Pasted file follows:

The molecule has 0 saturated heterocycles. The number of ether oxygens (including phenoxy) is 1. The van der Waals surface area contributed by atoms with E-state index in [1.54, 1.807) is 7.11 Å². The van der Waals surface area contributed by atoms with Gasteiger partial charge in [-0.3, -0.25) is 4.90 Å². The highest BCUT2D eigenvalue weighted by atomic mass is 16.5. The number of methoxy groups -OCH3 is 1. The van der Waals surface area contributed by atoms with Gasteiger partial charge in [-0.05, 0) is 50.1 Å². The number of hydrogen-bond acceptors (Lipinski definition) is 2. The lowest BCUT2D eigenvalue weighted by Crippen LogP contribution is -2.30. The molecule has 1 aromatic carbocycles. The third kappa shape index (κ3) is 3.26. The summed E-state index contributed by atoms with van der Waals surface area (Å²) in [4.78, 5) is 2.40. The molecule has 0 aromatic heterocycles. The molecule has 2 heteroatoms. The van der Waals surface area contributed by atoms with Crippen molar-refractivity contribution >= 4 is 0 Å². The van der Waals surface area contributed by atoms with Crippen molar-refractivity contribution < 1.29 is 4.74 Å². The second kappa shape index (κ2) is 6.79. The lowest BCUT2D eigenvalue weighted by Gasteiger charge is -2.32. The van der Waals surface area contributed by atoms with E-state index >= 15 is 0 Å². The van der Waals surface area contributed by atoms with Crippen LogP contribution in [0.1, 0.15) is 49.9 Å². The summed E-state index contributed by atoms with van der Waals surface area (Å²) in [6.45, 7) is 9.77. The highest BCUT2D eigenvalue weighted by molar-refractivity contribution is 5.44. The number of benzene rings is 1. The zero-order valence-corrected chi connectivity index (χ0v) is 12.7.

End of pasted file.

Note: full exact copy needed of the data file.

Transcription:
The molecule has 0 saturated heterocycles. The number of ether oxygens (including phenoxy) is 1. The van der Waals surface area contributed by atoms with E-state index in [1.54, 1.807) is 7.11 Å². The van der Waals surface area contributed by atoms with Gasteiger partial charge in [-0.3, -0.25) is 4.90 Å². The highest BCUT2D eigenvalue weighted by atomic mass is 16.5. The number of methoxy groups -OCH3 is 1. The van der Waals surface area contributed by atoms with Gasteiger partial charge in [-0.05, 0) is 50.1 Å². The number of hydrogen-bond acceptors (Lipinski definition) is 2. The lowest BCUT2D eigenvalue weighted by Crippen LogP contribution is -2.30. The molecule has 1 aromatic carbocycles. The third kappa shape index (κ3) is 3.26. The summed E-state index contributed by atoms with van der Waals surface area (Å²) in [4.78, 5) is 2.40. The molecule has 0 aromatic heterocycles. The molecule has 2 heteroatoms. The van der Waals surface area contributed by atoms with Crippen molar-refractivity contribution >= 4 is 0 Å². The van der Waals surface area contributed by atoms with Crippen molar-refractivity contribution < 1.29 is 4.74 Å². The second kappa shape index (κ2) is 6.79. The lowest BCUT2D eigenvalue weighted by Gasteiger charge is -2.32. The van der Waals surface area contributed by atoms with E-state index >= 15 is 0 Å². The van der Waals surface area contributed by atoms with Crippen LogP contribution in [0.1, 0.15) is 49.9 Å². The summed E-state index contributed by atoms with van der Waals surface area (Å²) in [6.45, 7) is 9.77. The highest BCUT2D eigenvalue weighted by molar-refractivity contribution is 5.44. The number of benzene rings is 1. The zero-order valence-corrected chi connectivity index (χ0v) is 12.7.